American Born Chinese (Paperback)
A tour-de-force by New York Times bestselling graphic novelist Gene Yang, American Born Chinese tells the story of three apparently unrelated characters: Jin Wang, who moves to a new neighborhood with his family only to discover that he's the only Chinese-American student at his new school; the powerful Monkey King, subject of one of the oldest and greatest Chinese fables; and Chin-Kee, a personification of the ultimate negative Chinese stereotype, who is ruining his cousin Danny's life with his yearly visits. Their lives and stories come together with an unexpected twist in this action-packed modern fable. American Born Chinese is an amazing ride, all the way up to the astonishing climax.
American Born Chinese is the winner of the 2007 Michael L. Printz Award, a 2006 National Book Award Finalist for Young People's Literature, the winner of the 2007 Eisner Award for Best Graphic Album: New, an Eisner Award nominee for Best Coloring, a 2007 Bank Street Best Children's Book of the Year, and a New York Times bestseller. Gene Luen Yang was the fifth the National Ambassador for Young People's Literature and is a MacArthur Fellow, a recipient of what's popularly known as the MacArthur "Genius" Grant.
This title has Common Core Connections
Gene Luen Yang writes, and sometimes draws, comic books and graphic novels. As the Library of Congress’ fifth National Ambassador for Young People’s Literature, he advocates for the importance of reading, especially reading diversely. American Born Chinese, his first graphic novel from First Second Books, was a National Book Award finalist, as well as the winner of the Printz Award and an Eisner Award. His two-volume graphic novel Boxers & Saints won the L.A. Times Book Prize and was a National Book Award Finalist. His other works include Secret Coders (with Mike Holmes), The Shadow Hero (with Sonny Liew), New Super-Man from DC Comics (with various artists), and the Avatar: The Last Airbender series from Dark Horse Comics (with Gurihiru). In 2016, he was named a MacArthur Foundation Fellow.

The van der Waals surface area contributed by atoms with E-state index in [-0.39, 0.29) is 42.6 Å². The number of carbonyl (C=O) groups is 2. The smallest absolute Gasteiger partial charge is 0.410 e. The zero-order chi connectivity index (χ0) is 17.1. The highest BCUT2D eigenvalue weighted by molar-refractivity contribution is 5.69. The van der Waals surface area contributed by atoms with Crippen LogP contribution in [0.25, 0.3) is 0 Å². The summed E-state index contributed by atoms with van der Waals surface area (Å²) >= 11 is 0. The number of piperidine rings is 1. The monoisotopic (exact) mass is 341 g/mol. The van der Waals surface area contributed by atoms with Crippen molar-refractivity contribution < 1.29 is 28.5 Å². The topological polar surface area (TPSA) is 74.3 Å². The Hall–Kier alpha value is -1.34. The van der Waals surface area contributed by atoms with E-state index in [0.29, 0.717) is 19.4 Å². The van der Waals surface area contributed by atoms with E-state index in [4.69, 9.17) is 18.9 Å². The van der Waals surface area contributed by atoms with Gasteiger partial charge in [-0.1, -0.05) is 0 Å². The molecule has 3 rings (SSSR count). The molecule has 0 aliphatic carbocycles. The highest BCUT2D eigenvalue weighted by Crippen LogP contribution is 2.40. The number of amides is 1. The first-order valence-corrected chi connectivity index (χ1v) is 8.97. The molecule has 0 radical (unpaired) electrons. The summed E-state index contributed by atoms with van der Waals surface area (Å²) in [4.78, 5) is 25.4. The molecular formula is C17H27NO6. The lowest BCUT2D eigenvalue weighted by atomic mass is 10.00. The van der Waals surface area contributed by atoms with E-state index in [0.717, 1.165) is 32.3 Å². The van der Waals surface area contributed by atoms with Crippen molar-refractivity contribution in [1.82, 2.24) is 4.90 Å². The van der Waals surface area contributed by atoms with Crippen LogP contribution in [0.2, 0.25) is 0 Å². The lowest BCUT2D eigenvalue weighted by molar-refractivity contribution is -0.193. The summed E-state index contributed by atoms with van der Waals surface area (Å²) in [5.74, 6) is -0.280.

“Gene Luen Yang has created that rare article: a youthful tale with something new to say about American youth.” —New York Times Book Review
“Like Toni Morrison's The Bluest Eye and Laurence Yep's Dragonwings, this novel explores the impact of the American dream on those outside the dominant culture in a finely wrought story that is an effective combination of humor and drama.” —School Library Journal, starred review
“. . . brilliantly written and designed, sophisticated and wise.” —The Miami Herald
“. . . one of the most powerful and entertaining works of literature to be published this year . . .” —The San Francisco Chronicle
“Yang accomplishes the remarkable feat of practicing what he preaches with this book: accept who you are and you'll already have reached out to others.” —Publishers Weekly
“Kids fighting an uphill battle to convince parents and teachers of the literary merit of graphic novels will do well to share this title.” —The Bulletin of the Center for Children's Books
“Each of the characters is flawed but familiar, and, in a clever postmodern twist, all share a deep, unforeseen connection. Yang helps the humor shine by using his art to exaggerate or oppose the words, creating a synthesis that marks an accomplished graphic storyteller. The stories have a simple, engaging sweep to them, but their weighty subjects––shame, racism, and friendship––receive thoughtful, powerful examination.” —Booklist
“This graphic novel could be especially cathartic for teens and adults of Asian descent, but people of any ethnicity would find themselves reflected in the universal themes of self-acceptance, peer pressure, and racial tensions.” —Voice of Youth Advocates